A Coast Guard Career:
BMC-L Ira Lewis's Scrapbook, Dated From 1938-1959
The following images were taken from a scrapbook put together by BMC-L Ira Lewis (left, note his distinctive Surfman's uniform), who enlisted in the Coast Guard as a Surfman in 1938. He spent his 21-year Coast Guard career at many of the lifeboat stations along the coast of Long Island and he took photographs of most of the stations and activities as his career progressed through the 1940s and 1950s. These are historically important because they document visually all of the activities that went on at these little heralded stations, including training activities such as launching a lifeboat through the surf, capsize drills, firing the Lyle gun, setting up a breeches buoy, and running a DUKW into the surf and back out again. During this period, the cutters far out at sea have garnered far more attention than the men at the shore stations, who could trace their proud lineage back to the old U.S. Lifesaving Service, and therefore we are pleased to present this rare artifact of Coast Guard history. Lewis's daughter, Ms. Margaret Ann Rose, took the time to have the images scanned and sent to us. We are grateful for her efforts to preserve Coast Guard history.
(Click on each thumbnail image to view full-size photograph)
Summary of the U.S. Coast
Guard career of BMC-L Ira Lewis
Enlisted on Aug. 1, 1938. During the 1940's he was stationed in the 3rd District at a number of the stations on the western half of Long Island. The beach areas where he served were (west to east): Rockaway Beach, Atlantic Beach, Long Beach, Jones Beach, Fire Island, Bellport Beach, Smith's Point, [and] Forge River.
During the 1950s he was at the Fire Island & Rockaway Point Stations. He spent a substantial amount of time at the Moriches and Shinnecock Lifeboat Stations. His last duty station, prior to retirement on Aug. 1, 1959, was at Montauk Light Station. After retirement he moved back to his native Harkers Island, NC, where he worked as a Civil Service employee at Cherry Point Marine Corps Air Station, Cherry Point, NC. He also did commercial fishing (part time, for fun) for about 15 years. He has one son, Phil, and one daughter, Margaret Ann, plus 5 grandchildren and 4 great-grandchildren.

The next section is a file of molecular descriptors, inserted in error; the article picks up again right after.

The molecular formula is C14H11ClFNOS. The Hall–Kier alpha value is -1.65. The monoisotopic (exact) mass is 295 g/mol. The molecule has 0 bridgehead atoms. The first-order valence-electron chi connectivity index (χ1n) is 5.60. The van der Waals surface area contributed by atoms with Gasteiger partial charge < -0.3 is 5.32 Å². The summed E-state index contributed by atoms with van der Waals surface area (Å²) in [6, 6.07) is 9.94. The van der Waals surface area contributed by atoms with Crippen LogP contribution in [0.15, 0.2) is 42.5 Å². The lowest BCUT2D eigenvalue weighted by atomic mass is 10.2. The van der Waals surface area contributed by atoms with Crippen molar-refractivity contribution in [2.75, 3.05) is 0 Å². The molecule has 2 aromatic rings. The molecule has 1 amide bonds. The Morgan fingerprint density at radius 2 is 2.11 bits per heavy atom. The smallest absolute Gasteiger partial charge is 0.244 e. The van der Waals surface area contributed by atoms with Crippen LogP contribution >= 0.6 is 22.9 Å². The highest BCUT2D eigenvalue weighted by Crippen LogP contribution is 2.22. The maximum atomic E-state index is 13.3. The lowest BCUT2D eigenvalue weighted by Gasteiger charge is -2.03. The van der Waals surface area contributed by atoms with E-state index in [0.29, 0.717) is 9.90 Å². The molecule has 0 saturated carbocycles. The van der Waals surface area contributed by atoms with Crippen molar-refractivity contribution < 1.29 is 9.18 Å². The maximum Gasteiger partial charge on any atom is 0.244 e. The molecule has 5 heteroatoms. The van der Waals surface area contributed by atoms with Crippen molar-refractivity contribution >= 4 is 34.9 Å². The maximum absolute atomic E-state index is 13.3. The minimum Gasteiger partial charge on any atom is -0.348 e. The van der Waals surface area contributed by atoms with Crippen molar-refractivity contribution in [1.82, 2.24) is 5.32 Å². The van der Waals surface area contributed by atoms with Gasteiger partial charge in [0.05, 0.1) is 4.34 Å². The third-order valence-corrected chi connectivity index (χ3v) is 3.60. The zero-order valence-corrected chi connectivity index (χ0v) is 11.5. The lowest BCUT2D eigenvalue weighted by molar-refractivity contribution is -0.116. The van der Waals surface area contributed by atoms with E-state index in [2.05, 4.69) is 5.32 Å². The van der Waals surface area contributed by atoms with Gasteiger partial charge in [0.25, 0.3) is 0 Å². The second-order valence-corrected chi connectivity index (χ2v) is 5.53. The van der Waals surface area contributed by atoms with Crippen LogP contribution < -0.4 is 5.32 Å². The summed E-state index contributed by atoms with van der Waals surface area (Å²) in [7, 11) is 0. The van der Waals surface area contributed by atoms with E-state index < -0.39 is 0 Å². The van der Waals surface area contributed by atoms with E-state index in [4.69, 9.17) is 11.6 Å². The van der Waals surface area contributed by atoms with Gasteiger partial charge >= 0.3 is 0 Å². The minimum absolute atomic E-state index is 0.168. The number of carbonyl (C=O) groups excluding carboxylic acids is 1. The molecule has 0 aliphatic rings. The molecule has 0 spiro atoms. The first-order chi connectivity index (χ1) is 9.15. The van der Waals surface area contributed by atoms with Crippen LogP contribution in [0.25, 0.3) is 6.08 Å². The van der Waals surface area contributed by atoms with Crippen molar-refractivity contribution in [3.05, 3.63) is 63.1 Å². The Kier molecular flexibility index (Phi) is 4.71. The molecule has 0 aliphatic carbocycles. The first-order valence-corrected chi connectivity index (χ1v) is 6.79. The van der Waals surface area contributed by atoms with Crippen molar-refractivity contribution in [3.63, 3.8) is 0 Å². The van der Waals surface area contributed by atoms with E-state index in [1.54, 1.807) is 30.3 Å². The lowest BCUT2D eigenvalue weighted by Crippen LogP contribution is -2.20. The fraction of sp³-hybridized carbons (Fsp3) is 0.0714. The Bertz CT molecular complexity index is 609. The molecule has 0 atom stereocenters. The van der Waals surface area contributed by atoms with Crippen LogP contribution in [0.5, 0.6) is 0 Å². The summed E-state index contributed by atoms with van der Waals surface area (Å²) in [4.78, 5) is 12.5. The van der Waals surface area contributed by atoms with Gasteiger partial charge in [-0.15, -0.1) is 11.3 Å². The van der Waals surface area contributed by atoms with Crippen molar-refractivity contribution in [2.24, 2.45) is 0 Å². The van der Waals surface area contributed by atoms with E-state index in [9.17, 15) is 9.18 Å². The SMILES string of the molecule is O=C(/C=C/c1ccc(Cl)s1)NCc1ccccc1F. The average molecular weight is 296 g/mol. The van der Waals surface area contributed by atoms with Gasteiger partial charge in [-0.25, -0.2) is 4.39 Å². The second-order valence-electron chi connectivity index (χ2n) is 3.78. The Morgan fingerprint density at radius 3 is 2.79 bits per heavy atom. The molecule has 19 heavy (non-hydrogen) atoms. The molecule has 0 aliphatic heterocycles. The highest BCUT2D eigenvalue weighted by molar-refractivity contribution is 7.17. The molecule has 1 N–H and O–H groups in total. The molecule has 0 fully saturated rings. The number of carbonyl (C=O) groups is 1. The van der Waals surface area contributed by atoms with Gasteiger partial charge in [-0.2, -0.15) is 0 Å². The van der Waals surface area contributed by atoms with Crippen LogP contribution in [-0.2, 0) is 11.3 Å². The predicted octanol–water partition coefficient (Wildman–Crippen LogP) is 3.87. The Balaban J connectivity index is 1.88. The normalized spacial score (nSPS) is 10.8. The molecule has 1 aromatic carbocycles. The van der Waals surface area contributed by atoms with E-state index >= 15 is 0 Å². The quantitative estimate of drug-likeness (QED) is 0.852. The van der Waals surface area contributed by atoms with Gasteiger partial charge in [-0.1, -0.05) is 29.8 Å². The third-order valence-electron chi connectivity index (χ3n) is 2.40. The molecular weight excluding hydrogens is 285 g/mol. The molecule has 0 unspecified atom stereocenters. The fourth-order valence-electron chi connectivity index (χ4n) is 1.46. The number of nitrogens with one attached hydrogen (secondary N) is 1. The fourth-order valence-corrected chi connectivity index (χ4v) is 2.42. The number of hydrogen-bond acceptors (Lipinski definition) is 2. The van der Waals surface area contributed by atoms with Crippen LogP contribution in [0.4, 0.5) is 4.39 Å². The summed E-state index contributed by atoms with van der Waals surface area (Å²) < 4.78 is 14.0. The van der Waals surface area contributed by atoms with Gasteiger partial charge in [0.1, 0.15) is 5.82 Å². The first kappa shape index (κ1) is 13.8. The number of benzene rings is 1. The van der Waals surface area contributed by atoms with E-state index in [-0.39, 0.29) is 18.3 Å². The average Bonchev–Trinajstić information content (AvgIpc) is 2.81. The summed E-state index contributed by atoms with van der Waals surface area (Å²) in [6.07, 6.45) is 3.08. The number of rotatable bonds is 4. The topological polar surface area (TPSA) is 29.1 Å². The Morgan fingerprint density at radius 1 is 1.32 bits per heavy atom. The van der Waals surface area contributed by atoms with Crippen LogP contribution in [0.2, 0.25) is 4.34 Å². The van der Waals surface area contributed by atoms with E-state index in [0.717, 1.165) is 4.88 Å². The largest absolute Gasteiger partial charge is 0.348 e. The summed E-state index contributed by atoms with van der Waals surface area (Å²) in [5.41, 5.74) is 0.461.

This collection of photos represents the years of duty on Long Island, New York -- primarily in the 1940s and 1950s. There is another smaller collection of photos representing Ira's 2 1/2 years duty (Mar. 1957 - Aug. 1959) at Montauk Lighthouse, L.I., N.Y. Since there is an abundance of lighthouse information at "this" website, these photos were not needed here and therefore excluded. This collection, however, has been submitted to the Montauk Lighthouse Museum for inclusion in their historical website (www.montauklighthouse.com) if they desire to accept them. (If you do not find this collection at their site, you may e-mail the director of the museum (firstname.lastname@example.org) to find out the status of this particular collection. Both of these collections (Long Island 1940s-50s and the Montauk Lighthouse) are stored on CD by the Lewis family.
As of Spring 2005, Ira (at age 86 and over 45 years since retirement) still lives at his native Harkers Island. He welcomes any inquiries regarding his photo collection (places, people, drills, stations, etc.) His mailing address is 143 Cape Lookout Drive, Harkers Island, NC 28531. (This photo collection was compiled by his daughter, Margaret Ann Rose, 293 Bayview Drive, Harkers Island, NC 28531).
The Historian's Office recently received a letter in which Chief Lewis describes in detail what a Surfman was all about. Click here to read: THE U.S. LIFE-SAVING SERVICE & THE SURFMAN as experienced by Ira Lewis BMC(L).